Although all the cases were eligible for being sampled as controls at the baseline of follow-up, none were in the sampled set of controls and since we have almost complete follow-up, unconditional logistic regression models were used to estimate the relative risks (RRs) and 95 % confidence intervals (95 % CI). The PFAS concentrations were included as categorical and continuous variables into the model together with potential confounders. The change in estimate principle [33] was used to identify potential confounders. However, changes in estimate of more than 5 % were only observed for BMI and menarche age for PFNA and BC risk. For the other PFAS, the estimate change was <5 %. Thus, the results of RRs are given as crude and adjusted RR by including all potential confounders mentioned above. Since age at cancer occurrence influence the risk profile, RR was also estimated by stratification of cancer patient by at onset ≤40 and >40.

All statistical analysis was performed using SPSS version 17.0 (SPSS Inc. Chicago, IL, USA). The statistically significant level was set at 5 %.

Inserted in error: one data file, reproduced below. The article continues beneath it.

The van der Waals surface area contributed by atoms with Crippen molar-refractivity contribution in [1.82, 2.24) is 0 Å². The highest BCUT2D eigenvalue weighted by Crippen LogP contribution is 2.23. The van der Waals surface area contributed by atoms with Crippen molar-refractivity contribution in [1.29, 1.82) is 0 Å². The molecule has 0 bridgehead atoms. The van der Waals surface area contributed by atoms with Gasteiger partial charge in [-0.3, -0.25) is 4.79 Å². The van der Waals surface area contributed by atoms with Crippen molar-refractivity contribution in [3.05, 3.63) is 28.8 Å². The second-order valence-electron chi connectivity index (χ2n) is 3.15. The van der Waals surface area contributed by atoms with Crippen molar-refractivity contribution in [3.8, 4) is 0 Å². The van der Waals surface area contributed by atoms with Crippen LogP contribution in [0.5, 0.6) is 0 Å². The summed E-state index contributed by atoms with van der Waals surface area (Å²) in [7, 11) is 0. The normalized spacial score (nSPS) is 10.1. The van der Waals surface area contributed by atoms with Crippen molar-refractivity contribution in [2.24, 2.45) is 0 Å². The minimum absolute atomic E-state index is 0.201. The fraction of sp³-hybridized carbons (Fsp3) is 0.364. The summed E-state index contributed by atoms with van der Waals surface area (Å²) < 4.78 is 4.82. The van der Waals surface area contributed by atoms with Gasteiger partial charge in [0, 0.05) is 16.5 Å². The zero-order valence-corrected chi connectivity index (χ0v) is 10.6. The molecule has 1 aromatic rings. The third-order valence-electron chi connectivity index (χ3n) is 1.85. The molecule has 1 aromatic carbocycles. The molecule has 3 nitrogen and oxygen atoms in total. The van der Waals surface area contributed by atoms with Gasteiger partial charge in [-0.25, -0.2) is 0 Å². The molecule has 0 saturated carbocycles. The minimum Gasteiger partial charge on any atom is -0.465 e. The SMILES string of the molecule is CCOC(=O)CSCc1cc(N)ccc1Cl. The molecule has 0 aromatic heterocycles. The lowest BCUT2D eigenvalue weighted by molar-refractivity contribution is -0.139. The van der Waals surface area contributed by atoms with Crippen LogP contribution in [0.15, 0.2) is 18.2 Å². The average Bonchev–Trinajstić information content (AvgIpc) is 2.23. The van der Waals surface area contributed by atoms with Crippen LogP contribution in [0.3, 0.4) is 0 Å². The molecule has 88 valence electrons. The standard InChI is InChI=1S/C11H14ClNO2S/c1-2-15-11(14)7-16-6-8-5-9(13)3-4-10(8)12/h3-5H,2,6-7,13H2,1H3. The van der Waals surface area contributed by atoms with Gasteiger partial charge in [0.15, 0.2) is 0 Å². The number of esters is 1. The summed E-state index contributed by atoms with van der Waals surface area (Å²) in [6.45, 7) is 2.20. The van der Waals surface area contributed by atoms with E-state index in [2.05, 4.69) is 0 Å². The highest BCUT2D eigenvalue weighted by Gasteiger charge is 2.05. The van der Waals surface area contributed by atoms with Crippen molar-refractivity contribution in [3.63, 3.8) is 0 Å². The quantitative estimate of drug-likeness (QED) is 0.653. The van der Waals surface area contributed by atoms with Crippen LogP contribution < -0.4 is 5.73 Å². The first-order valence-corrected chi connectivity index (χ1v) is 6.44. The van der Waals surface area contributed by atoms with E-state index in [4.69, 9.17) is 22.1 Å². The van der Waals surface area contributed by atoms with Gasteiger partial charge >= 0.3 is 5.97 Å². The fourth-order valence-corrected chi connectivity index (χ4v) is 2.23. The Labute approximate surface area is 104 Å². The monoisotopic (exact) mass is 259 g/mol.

Ethical approval

The study was approved by The Danish Data Protection Agency on the 15th of March 2011 and by The Danish National Committee on Biomedical Research Ethics on the 24th of March 2011.

Results

Lifestyle and reproductive characteristics of the study population

Table 1 shows that the age at interview and blood sampling were similar for cases and controls with a mean age of 40 at diagnosis. The controls had a slightly higher BMI (p = 0.02). No further larger differences of the characteristics between cases and controls were observed (Table 1).
Table 1

Data on breast cancer cases and their controls

Characteristics

Case

Control

p

n

Mean

Min–max

n

Mean

Min–max

Age at interview (years)

250

29.8

19–42

233

29.7

20–41

0.77

Age at blood sampling (years)

250

30.4

21–42

233

29.6

20–42

0.03

Age at diagnosis (years)a